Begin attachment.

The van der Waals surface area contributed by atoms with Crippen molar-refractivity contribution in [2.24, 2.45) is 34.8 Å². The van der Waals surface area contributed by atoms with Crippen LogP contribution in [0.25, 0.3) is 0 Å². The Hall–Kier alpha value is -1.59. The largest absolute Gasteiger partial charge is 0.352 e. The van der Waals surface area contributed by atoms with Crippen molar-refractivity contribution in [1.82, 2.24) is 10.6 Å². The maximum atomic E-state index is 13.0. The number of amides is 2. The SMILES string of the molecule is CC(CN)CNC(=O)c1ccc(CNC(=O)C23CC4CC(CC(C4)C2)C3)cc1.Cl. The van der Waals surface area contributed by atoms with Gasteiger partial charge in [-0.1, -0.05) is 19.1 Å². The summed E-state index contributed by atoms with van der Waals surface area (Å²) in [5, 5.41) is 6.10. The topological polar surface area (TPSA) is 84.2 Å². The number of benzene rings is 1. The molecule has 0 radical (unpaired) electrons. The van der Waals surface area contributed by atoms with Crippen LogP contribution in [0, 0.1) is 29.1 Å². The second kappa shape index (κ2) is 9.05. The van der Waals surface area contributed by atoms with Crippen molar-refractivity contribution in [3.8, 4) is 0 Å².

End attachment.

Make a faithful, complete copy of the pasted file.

The van der Waals surface area contributed by atoms with Crippen molar-refractivity contribution in [2.24, 2.45) is 34.8 Å². The van der Waals surface area contributed by atoms with Crippen LogP contribution in [0.25, 0.3) is 0 Å². The Hall–Kier alpha value is -1.59. The largest absolute Gasteiger partial charge is 0.352 e. The van der Waals surface area contributed by atoms with Crippen molar-refractivity contribution in [1.82, 2.24) is 10.6 Å². The maximum atomic E-state index is 13.0. The number of amides is 2. The SMILES string of the molecule is CC(CN)CNC(=O)c1ccc(CNC(=O)C23CC4CC(CC(C4)C2)C3)cc1.Cl. The van der Waals surface area contributed by atoms with Gasteiger partial charge in [-0.1, -0.05) is 19.1 Å². The summed E-state index contributed by atoms with van der Waals surface area (Å²) in [5, 5.41) is 6.10. The topological polar surface area (TPSA) is 84.2 Å². The number of benzene rings is 1. The molecule has 0 radical (unpaired) electrons. The van der Waals surface area contributed by atoms with Crippen LogP contribution in [0, 0.1) is 29.1 Å². The second kappa shape index (κ2) is 9.05. The van der Waals surface area contributed by atoms with Crippen molar-refractivity contribution in [3.8, 4) is 0 Å².